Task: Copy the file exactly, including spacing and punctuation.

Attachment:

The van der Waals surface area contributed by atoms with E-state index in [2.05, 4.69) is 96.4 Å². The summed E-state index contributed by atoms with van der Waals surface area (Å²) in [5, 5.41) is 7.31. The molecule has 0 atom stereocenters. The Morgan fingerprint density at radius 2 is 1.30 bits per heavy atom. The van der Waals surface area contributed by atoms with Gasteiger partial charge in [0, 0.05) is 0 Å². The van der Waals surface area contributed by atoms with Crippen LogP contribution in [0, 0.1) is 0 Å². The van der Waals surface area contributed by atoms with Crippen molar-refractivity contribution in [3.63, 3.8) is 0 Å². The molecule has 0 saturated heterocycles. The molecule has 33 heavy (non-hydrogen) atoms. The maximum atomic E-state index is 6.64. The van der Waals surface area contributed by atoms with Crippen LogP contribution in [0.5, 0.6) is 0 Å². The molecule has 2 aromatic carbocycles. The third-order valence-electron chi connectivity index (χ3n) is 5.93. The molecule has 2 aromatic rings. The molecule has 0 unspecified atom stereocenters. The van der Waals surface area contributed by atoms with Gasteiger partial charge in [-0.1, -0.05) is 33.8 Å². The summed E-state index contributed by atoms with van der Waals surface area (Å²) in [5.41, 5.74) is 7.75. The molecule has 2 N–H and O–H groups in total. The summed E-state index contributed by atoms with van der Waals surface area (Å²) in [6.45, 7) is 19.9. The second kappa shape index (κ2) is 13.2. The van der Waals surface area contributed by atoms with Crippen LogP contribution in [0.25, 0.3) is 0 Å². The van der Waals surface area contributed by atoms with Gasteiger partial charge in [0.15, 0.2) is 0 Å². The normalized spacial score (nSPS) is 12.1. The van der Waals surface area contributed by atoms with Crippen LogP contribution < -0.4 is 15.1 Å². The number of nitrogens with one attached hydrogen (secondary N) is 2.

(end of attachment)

The van der Waals surface area contributed by atoms with E-state index in [2.05, 4.69) is 96.4 Å². The summed E-state index contributed by atoms with van der Waals surface area (Å²) in [5, 5.41) is 7.31. The molecule has 0 atom stereocenters. The Morgan fingerprint density at radius 2 is 1.30 bits per heavy atom. The van der Waals surface area contributed by atoms with Gasteiger partial charge in [0, 0.05) is 0 Å². The van der Waals surface area contributed by atoms with Crippen LogP contribution in [0, 0.1) is 0 Å². The van der Waals surface area contributed by atoms with Crippen molar-refractivity contribution in [3.63, 3.8) is 0 Å². The molecule has 0 saturated heterocycles. The molecule has 33 heavy (non-hydrogen) atoms. The maximum atomic E-state index is 6.64. The van der Waals surface area contributed by atoms with Crippen LogP contribution in [0.5, 0.6) is 0 Å². The molecule has 2 aromatic carbocycles. The third-order valence-electron chi connectivity index (χ3n) is 5.93. The molecule has 2 aromatic rings. The molecule has 0 unspecified atom stereocenters. The van der Waals surface area contributed by atoms with Gasteiger partial charge in [-0.1, -0.05) is 33.8 Å². The summed E-state index contributed by atoms with van der Waals surface area (Å²) in [5.41, 5.74) is 7.75. The molecule has 2 N–H and O–H groups in total. The summed E-state index contributed by atoms with van der Waals surface area (Å²) in [6.45, 7) is 19.9. The second kappa shape index (κ2) is 13.2. The van der Waals surface area contributed by atoms with Crippen LogP contribution in [0.25, 0.3) is 0 Å². The van der Waals surface area contributed by atoms with Gasteiger partial charge in [0.15, 0.2) is 0 Å². The normalized spacial score (nSPS) is 12.1. The van der Waals surface area contributed by atoms with Crippen LogP contribution < -0.4 is 15.1 Å². The number of nitrogens with one attached hydrogen (secondary N) is 2.